One of Lloyd Austin’s first tasks as secretary of defense was to call his Israeli opposite Benny Gantz to reaffirm the commitment made by every one of his predecessors since the Nixon administration.
“Great speaking with Israel’s Minister of Defense this morning. The U.S. is committed to Israel’s Qualitative Military Edge (QME) and to enhancing our close bilateral cooperation,” tweeted Austin.
Gantz played his role in this ritual, noting that both officials “reaffirmed the strength of the U.S.-Israel defense relationship & discussed our many shared priorities, including maintaining Israel’s QME & regional stability.”
Ever since the Johnson administration agreed to supply Israel with Phantom jets in the aftermath of Israel’s lightening victory in the June 1967 war, U.S. support for Israel’s qualitative military superiority over any combination of its Arab — and after the Shah’s demise, Iranian — neighbors has been at the top of the to-do list of every American president.
By any measurement Washington has kept its commitment to Israel in both word and deed.
The understandings reached between Washington and Jerusalem half a century ago establish the critical context for the Biden administration’s current effort to restore the Joint Comprehensive Plan of Action (JCPOA), which Israeli Prime Minister Benjamin Netanyahu fiercely opposed during its adoption by the U.N. Security Council (UNSC) in July 2015 (UNSCR 2231) and which he still bitterly contests today.
It is no secret that Israel has enjoyed a nuclear monopoly in the region since the mid-1960s. Indeed, U.S. support for Israel’s conventional military superiority, born out of the arms deals negotiated after June 1967, was intimately related to Washington’s concern about the dangers that Israel’s nukes posed for increased proliferation in the region. The U.S. offered to assure Israel’s regional conventional superiority, and in turn Israel agreed to maintain “ambiguity” about its nuclear arsenal.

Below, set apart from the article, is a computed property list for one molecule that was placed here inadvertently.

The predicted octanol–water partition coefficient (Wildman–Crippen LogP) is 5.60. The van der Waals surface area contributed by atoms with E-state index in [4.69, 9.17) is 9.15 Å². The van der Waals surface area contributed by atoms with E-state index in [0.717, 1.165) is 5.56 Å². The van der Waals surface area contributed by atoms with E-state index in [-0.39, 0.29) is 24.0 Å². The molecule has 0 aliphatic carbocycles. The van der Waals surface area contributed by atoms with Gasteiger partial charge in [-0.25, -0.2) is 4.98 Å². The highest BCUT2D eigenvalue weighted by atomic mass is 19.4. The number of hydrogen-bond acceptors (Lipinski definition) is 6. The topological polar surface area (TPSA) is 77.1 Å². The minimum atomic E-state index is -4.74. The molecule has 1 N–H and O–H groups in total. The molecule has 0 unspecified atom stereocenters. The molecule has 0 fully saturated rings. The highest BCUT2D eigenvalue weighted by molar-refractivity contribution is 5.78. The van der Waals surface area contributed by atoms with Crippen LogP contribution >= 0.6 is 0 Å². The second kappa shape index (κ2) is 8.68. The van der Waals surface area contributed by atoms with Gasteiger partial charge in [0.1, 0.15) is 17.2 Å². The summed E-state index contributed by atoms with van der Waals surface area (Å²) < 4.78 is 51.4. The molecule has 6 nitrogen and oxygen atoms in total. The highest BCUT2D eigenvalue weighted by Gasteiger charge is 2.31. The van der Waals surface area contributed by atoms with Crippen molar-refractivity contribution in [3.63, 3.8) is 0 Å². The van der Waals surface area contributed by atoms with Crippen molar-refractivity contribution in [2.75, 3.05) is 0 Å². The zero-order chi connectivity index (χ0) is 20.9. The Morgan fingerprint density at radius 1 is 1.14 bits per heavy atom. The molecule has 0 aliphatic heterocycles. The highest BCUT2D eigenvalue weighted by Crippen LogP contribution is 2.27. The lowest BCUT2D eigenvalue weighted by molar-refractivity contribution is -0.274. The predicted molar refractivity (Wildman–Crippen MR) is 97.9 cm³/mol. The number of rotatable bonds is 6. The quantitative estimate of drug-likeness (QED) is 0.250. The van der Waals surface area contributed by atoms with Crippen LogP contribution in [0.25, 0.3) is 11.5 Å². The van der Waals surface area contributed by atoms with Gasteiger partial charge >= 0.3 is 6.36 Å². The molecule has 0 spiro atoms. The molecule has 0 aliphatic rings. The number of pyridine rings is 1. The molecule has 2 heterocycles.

To this day, Israel — even as it maintains a sophisticated triad of land, sea, and air-launched nuclear-tipped bombs that place it in the upper ranks of nuclear weapons powers — has kept its bombs in the basement, implicit and undeclared.
The challenge from Iran
Like the Iraqi regime of Saddam Hussein, Tehran today poses a threat to this system, challenging Israel’s regional military preeminence, threatening its regional nuclear monopoly, and thus undercutting the premises upon which Washington’s support for Israel’s QME rests.
Israel’s opposition to Iranian military power dates to the fall of the Shah in 1979. Before that Israel was an enthusiastic partner in Iran’s program to develop a home-grown modern military arsenal. Operation Flower, for example was a joint Israeli-Iranian effort to develop nuclear-capable intermediate-range ballistic missiles — out of which Israel’s Jericho missile was born.
More than two decades ago I asked Prime Minister Netanyahu’s chief security advisor whether Israel’s opposition to an Iranian bomb was a matter of principle, or whether it was a function of Israel’s antipathy toward the mullahs. The latter, my interlocutor quickly replied.